“Fashioning a Transnational Muslim Digital Diaspora: Mipsterz’ Construction of ‘Cool,’” forthcoming in Mashriq & Mahjar: Journal of Middle East and North African Migration Studies, published by the Moise A. Khayrallah Center for Lebanese Diaspora Studies at North Carolina State University, Fall/Winter 2021.

“Archival Critique and Activism: Memory, Preservation, and Digital Visual Cultures in Post- Revolutionary Egyptian Heterotopias,” forthcoming in Journal of the African Literature Association, special issue on “Egypt in Focus: Creativity in Adversarial Contexts,” guest edited by Nevine El Nossery and Shereen Abouelnaga, 2020.

“Spiritual Migrations and the Question of Conversion in Contemporary Francophone Cinema,” forthcoming essay in volume Muslims in the Movies: A Global Anthology, edited by Kristian Petersen and published by Harvard University Press, Mizan Project, 2020. 

“Border Crossings at the Museum: Interpretation, Integration and Empathic Curatorial Strategies in an Era of Trauma and Displacement” in Jenny Norton-Wright ed., Curating Islamic Art Collections Worldwide: From Malacca to Manchester, Springer: Heritage Studies in the Muslim World Series, 2020.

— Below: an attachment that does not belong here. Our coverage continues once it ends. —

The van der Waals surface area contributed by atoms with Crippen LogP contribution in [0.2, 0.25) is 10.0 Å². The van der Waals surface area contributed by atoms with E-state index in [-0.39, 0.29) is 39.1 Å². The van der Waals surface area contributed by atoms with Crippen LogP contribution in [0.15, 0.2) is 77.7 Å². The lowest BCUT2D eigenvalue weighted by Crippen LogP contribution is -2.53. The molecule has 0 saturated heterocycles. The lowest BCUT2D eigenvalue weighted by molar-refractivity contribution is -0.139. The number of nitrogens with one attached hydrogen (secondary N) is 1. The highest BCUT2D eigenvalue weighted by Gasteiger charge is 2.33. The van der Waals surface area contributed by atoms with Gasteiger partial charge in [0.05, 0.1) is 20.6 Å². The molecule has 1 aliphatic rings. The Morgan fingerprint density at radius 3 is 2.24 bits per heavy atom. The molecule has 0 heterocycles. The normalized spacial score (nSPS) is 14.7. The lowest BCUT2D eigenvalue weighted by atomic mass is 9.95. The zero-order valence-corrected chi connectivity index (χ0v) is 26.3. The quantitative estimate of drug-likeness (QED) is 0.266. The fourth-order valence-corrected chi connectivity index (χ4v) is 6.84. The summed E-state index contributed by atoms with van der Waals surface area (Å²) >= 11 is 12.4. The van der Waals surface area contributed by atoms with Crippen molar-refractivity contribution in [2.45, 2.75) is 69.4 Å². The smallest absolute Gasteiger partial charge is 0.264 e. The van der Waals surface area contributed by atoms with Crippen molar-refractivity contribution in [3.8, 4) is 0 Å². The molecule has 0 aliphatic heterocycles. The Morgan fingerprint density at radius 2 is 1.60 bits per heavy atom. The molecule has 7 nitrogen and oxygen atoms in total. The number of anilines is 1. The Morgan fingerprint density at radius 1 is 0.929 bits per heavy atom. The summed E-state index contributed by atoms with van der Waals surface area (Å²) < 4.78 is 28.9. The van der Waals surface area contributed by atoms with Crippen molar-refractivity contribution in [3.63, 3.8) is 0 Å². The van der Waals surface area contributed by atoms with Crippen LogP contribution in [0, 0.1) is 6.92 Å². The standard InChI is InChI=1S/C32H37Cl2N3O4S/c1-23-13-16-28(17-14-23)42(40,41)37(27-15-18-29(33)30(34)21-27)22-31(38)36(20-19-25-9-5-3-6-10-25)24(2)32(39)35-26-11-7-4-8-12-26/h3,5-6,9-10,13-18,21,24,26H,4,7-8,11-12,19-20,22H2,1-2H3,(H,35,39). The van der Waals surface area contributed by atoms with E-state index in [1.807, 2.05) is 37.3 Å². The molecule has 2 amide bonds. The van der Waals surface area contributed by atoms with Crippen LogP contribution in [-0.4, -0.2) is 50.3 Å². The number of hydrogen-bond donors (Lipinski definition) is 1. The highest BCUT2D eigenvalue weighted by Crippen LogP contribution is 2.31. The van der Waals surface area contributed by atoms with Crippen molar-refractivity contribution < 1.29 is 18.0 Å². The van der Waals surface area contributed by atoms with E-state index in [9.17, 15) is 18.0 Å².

“The Riad’s Resurgence: Questioning the Historical Legacy and Neocolonial Currency of the Maghrebi Courtyard House,” in Daniel Coslett ed., Neocolonialism and Built Heritage: Echoes of Empire in Asia, Africa, the Middle East, and Europe, Routledge: Architext series, 2019.

“Constructing Dignity: Primitivist Discourses and the Spatial Economies of Development in Postcolonial Tunisia,” in Kivinç Kilinç and Mohammad Gharipour eds., Social Housing in the Middle East: Architecture, Urban Development, and Transformational Modernity, Indiana University Press, 2019.

“The Aesthetics of Tastemaking in (and out of) the Algerian Salon,” in Nadia von Maltzahn and Monique Bellan eds., The Art Salon in the Arab Region: Politics of Taste Making, Beirut: Orient Institut Beirut and the Max Weber Stiftung, 2018. [ISBN: 978-3-95650- 527-0]

"L’Habitation tunisienne de Victor Valensi (1928): Visions d’un architecte de culture juive sur le pluralisme des modernités vernaculaires en Tunisie ("Victor Valensi’s L’Habitation Tunisienne (1928): Jewish Perspectives on Pluralist Vernacular Modernities in Tunisia"),” in Perspective: actualité en histoire de l'art (Maghreb issue), vol.2 (2017), published by the Institut national d’histoire de l’art (INHA), Paris.

"Of ‘Gray Lists’ and Whitewash: The Aesthetics and Artistic Strategies of Censorship and
Circumvention in the GCC,” in special volume, Art and Cultural Production in the Gulf, edited by Mehran Kamrava and Zahra Babar, Journal of Arabian Studies, 7 (September 2017): 28-48. Reprinted in Suzi Mirgani ed., Art and Cultural Production in the Gulf Cooperation Council, Routledge, 2018. 

“Bordering Nowhere: Migration and the Politics of Placelessness in Contemporary Art of the Maghrebi Diaspora,” Journal of North African Studies, Special Issue on “Maghrebi Art, Cinema and Literature in the 21st Century,” 21:2 (March 2016): 258-272.

“Consuming Revolution: Ethics, Art, and Ambivalence in the Arab Spring,” New Middle Eastern Studies 2 (2012): 1-17.